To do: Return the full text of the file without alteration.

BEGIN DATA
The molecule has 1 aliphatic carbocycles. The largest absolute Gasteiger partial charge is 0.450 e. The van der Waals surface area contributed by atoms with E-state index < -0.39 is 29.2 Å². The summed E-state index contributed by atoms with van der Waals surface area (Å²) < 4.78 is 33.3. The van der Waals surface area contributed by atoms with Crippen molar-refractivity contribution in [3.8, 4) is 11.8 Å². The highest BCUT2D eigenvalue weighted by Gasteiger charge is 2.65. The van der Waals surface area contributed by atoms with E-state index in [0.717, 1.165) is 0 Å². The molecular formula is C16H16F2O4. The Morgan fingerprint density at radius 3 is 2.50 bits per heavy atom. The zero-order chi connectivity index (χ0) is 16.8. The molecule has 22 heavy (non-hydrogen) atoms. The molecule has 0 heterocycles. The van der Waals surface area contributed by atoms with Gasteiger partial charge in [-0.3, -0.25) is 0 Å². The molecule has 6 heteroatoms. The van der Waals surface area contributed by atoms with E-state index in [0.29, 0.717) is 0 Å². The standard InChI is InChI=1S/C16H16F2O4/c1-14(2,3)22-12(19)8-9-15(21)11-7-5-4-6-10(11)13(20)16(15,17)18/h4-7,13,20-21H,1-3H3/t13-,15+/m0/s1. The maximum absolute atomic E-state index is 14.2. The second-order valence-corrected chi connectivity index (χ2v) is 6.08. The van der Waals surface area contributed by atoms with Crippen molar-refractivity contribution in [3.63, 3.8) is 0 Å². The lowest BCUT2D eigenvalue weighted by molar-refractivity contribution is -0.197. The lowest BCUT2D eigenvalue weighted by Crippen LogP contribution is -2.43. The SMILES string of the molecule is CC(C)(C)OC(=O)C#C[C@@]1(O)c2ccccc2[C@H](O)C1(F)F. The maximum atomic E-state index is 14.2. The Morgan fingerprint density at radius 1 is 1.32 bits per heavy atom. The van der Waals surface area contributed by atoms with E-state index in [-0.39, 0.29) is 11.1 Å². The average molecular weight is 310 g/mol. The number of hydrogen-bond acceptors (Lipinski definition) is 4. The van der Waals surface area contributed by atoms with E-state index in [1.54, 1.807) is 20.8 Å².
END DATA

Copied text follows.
The molecule has 1 aliphatic carbocycles. The largest absolute Gasteiger partial charge is 0.450 e. The van der Waals surface area contributed by atoms with E-state index < -0.39 is 29.2 Å². The summed E-state index contributed by atoms with van der Waals surface area (Å²) < 4.78 is 33.3. The van der Waals surface area contributed by atoms with Crippen molar-refractivity contribution in [3.8, 4) is 11.8 Å². The highest BCUT2D eigenvalue weighted by Gasteiger charge is 2.65. The van der Waals surface area contributed by atoms with E-state index in [0.717, 1.165) is 0 Å². The molecular formula is C16H16F2O4. The Morgan fingerprint density at radius 3 is 2.50 bits per heavy atom. The zero-order chi connectivity index (χ0) is 16.8. The molecule has 22 heavy (non-hydrogen) atoms. The molecule has 0 heterocycles. The van der Waals surface area contributed by atoms with Gasteiger partial charge in [-0.3, -0.25) is 0 Å². The molecule has 6 heteroatoms. The van der Waals surface area contributed by atoms with E-state index in [0.29, 0.717) is 0 Å². The standard InChI is InChI=1S/C16H16F2O4/c1-14(2,3)22-12(19)8-9-15(21)11-7-5-4-6-10(11)13(20)16(15,17)18/h4-7,13,20-21H,1-3H3/t13-,15+/m0/s1. The maximum absolute atomic E-state index is 14.2. The second-order valence-corrected chi connectivity index (χ2v) is 6.08. The van der Waals surface area contributed by atoms with Crippen molar-refractivity contribution in [3.63, 3.8) is 0 Å². The lowest BCUT2D eigenvalue weighted by molar-refractivity contribution is -0.197. The lowest BCUT2D eigenvalue weighted by Crippen LogP contribution is -2.43. The SMILES string of the molecule is CC(C)(C)OC(=O)C#C[C@@]1(O)c2ccccc2[C@H](O)C1(F)F. The maximum atomic E-state index is 14.2. The Morgan fingerprint density at radius 1 is 1.32 bits per heavy atom. The van der Waals surface area contributed by atoms with E-state index in [-0.39, 0.29) is 11.1 Å². The average molecular weight is 310 g/mol. The number of hydrogen-bond acceptors (Lipinski definition) is 4. The van der Waals surface area contributed by atoms with E-state index in [1.54, 1.807) is 20.8 Å².